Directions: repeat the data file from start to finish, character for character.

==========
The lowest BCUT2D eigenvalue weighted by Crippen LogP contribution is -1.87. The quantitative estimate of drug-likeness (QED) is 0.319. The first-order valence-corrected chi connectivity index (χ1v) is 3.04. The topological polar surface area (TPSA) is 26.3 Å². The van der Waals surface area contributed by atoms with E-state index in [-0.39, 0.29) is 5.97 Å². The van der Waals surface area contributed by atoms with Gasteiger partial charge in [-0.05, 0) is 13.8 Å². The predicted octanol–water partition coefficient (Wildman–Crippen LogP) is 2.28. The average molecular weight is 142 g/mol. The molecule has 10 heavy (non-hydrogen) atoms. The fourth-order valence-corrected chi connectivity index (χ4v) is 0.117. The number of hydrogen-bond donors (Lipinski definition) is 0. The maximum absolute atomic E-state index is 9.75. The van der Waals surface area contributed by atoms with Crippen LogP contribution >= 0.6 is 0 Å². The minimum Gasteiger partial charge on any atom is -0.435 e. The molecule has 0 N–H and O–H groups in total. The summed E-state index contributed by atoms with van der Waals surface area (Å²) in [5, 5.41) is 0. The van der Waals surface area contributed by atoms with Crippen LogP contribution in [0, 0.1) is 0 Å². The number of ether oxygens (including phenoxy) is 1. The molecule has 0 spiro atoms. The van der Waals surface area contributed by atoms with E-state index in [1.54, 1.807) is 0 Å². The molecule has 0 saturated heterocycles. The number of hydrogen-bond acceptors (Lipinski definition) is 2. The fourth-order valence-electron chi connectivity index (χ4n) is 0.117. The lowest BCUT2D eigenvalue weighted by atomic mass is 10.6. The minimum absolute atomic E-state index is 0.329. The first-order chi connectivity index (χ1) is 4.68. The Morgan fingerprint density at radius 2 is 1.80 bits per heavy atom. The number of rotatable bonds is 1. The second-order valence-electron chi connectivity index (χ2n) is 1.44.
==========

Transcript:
The lowest BCUT2D eigenvalue weighted by Crippen LogP contribution is -1.87. The quantitative estimate of drug-likeness (QED) is 0.319. The first-order valence-corrected chi connectivity index (χ1v) is 3.04. The topological polar surface area (TPSA) is 26.3 Å². The van der Waals surface area contributed by atoms with E-state index in [-0.39, 0.29) is 5.97 Å². The van der Waals surface area contributed by atoms with Gasteiger partial charge in [-0.05, 0) is 13.8 Å². The predicted octanol–water partition coefficient (Wildman–Crippen LogP) is 2.28. The average molecular weight is 142 g/mol. The molecule has 10 heavy (non-hydrogen) atoms. The fourth-order valence-corrected chi connectivity index (χ4v) is 0.117. The number of hydrogen-bond donors (Lipinski definition) is 0. The maximum absolute atomic E-state index is 9.75. The van der Waals surface area contributed by atoms with Crippen LogP contribution >= 0.6 is 0 Å². The minimum Gasteiger partial charge on any atom is -0.435 e. The molecule has 0 N–H and O–H groups in total. The summed E-state index contributed by atoms with van der Waals surface area (Å²) in [5, 5.41) is 0. The van der Waals surface area contributed by atoms with Crippen LogP contribution in [0, 0.1) is 0 Å². The number of ether oxygens (including phenoxy) is 1. The molecule has 0 spiro atoms. The van der Waals surface area contributed by atoms with E-state index in [1.54, 1.807) is 0 Å². The molecule has 0 saturated heterocycles. The number of hydrogen-bond acceptors (Lipinski definition) is 2. The fourth-order valence-electron chi connectivity index (χ4n) is 0.117. The lowest BCUT2D eigenvalue weighted by atomic mass is 10.6. The minimum absolute atomic E-state index is 0.329. The first-order chi connectivity index (χ1) is 4.68. The Morgan fingerprint density at radius 2 is 1.80 bits per heavy atom. The number of rotatable bonds is 1. The second-order valence-electron chi connectivity index (χ2n) is 1.44.